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Optical bandpass filters enable simultaneous observations by ZEUS-2

The ZEUS-2 spectrometer is able to address up to four telluric windows simultaneously by placing optical bandpass filters directly over its detector, a capability that forms the core of a scientific poster exhibited by the American Astronomical Society in January 2017. A team from Cornell University assisted by Patrick Dahlin of the University of Michigan at Ann Arbor spent the summer of 2016 testing ZEUS-2 and developing components to further improve the performance of the spectrometer.

Observations using Optical Bandpass Filters

In particular they looked at its sensitivity when detecting fine structure lines in the far infrared part of the spectrum, as observed in the redshifted signals from distant star forming galaxies. ZEUS-2 itself is equipped with two NIST TES bolometer arrays, one of which is tuned to 400 microns, while the other contains two further sub-arrays at 215 and 645 microns. When observing point sources, optical bandpass filters allow ZEUS-2 to address either of two pairs of telluric windows, 200 and 650 microns or 350 and 450 microns. But when looking at larger objects, all four telluric windows can be observed simultaneously, courtesy of the optical bandpass filters placed directly over the ZEUS-2 detector.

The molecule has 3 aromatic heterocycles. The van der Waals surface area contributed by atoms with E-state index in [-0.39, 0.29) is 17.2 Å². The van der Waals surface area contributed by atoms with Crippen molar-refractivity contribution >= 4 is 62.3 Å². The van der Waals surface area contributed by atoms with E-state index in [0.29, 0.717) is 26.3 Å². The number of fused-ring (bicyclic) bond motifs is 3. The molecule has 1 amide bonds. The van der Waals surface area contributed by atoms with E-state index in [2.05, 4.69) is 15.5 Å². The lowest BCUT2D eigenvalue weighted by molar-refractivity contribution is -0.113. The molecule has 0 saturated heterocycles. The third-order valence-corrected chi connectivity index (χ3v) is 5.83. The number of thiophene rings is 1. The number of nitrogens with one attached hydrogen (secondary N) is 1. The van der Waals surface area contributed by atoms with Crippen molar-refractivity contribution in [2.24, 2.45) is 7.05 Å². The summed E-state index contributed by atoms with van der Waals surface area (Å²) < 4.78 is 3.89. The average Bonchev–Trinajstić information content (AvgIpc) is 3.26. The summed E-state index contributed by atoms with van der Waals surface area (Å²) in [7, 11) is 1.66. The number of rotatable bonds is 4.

Real World Applications

This latest experiment was an attempt to improve the performance of the detector at 350 and 450 microns, where results have proven to be background-limited in the past. However, ZEUS-2 has already been deployed four times on real-world projects, where it was used in observations made using the APEX telescope in Chile. Dahlin’s poster details the work done during the summer of 2016 to further fine tune the performance of the spectrometer, and is among those exhibited at the 229th AAS Meeting in Grapevine, Texas on January 3rd-7th.

Browse Envin’s own range of Bandpass Filters, or take a look at Envin’s whole filter product range.  Need more information? Get in contact with a member of the Envin team today.